Last Message (Seven (the series))
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Adam has a good life in Buffalo: great parents, a cute girlfriend, adequate grades. He's not the best at anything, but he's not the worst either. He secretly lusts after Vanessa, the hottest girl in school, and when his dead grandfather's will stipulates that he go on a mission to France, Adam figures he might just have a chance to impress Vanessa and change his life from good to great. When he gets to France, he discovers he has not one but three near-impossible tasks before him. He also discovers a dark and shameful episode from his grandfather's past, something Adam is supposed to make amends for. But how can he do that when he barely speaks the language and his tasks become more and more dangerous? Despite the odds, Adam finds a way to fulfill his grandfather's wishes and, in the process, become worthy of bearing his name.
Adam's adventures start in Separated, part of The Seven Prequels and continue in Double You, part of The Seven Sequels.
complaining more too. At first there were just a few comments; then things got louder and all hell broke loose. They really gave it to the lawyer about “not going anywhere.” The parents didn’t help. As they tried to calm their kids, they muttered a few things about this not making sense. But not my parents: Mom and Dad were the only ones who didn’t offer any sort of protest. They were often the best-behaved people in any room, and usually the best-looking too. It really ticked me off. I wished
just west of the Rhone Valley. The main highway went up that valley from Arles and Avignon to the city of Lyon. Finally, I found the Ardèche River, and then followed it west from the Rhone and there it was: the village or town of Vallon-Pont-d’Arc. There were no caves marked on the map, but I noticed that on the way to the town there was a large green-colored park with a river running through it, labeled Réserve Naturelle des Gorges de l’Ardèche. I could also see from the map’s topography that
little cave to the side of the walkway and spent a few moments talking with him. Soon he unlocked the big container, drew out strange-looking shoes and foot-wide square lights attached to battery packs on belts, handed them out and then let the whole party by. When they had gone, he trudged down the path, right by me, obviously on his way back to the buildings. Luckily, he didn’t spot me. The group grew silent as they neared the main cave at the end of the wooden walkway. Even the blond man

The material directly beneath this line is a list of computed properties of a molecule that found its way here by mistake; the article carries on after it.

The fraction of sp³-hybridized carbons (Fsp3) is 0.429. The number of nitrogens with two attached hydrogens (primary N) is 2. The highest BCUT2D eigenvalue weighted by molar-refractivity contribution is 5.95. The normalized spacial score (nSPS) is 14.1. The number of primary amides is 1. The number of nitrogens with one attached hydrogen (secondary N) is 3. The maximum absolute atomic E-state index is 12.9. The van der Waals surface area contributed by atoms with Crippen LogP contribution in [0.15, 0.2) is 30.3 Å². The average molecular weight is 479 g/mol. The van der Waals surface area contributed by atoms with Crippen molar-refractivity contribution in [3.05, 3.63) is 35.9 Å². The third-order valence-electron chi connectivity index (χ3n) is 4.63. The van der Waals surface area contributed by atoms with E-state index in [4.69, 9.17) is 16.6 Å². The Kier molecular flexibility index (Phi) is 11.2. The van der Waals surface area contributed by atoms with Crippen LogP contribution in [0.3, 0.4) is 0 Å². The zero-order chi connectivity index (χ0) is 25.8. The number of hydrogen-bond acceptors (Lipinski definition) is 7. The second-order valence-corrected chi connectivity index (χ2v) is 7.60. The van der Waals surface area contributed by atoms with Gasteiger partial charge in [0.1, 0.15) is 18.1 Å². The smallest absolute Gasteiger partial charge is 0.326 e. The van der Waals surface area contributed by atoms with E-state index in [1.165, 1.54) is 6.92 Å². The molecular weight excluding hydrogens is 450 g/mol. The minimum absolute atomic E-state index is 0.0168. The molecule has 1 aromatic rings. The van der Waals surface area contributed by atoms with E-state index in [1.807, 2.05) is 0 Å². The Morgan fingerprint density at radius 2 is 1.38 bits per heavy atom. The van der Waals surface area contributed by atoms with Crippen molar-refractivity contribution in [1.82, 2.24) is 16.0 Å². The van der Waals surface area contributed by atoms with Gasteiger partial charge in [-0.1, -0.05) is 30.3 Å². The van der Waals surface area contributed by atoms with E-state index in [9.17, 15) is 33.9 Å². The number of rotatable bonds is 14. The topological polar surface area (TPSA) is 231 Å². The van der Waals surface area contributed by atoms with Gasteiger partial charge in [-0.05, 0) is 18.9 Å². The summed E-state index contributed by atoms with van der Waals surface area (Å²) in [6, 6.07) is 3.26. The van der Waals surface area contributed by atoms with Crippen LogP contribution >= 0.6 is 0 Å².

was a strong man and very sweaty and, of course, almost naked. I decided to give him a little “shake ’n’ bake,” which is what our number-one running back on the McKinley High Minutemen calls a move he makes on linebackers when he gets them one-on-one in open field. I gave Mermoz a little feint with my head, shoulders and hips, then spun around, putting my back to him, in order to slip by on the path. But he seemed to be blessed with some athletic ability too, because he didn’t go for the move, at
Vincent Van Gogh. That was what was hanging in that pigpen in Arles. “Holy crap!” Mom and Dad both turned around and looked at me. She even took her hands off the steering wheel for a moment. I glanced up at them, muttered “Sorry” and then went back to the letter and continued to read. The Noels were about as ignorant of the world as a young family could be in 1944. They had no running water, no electricity, and had certainly never been anywhere near an art gallery. My mind began to race.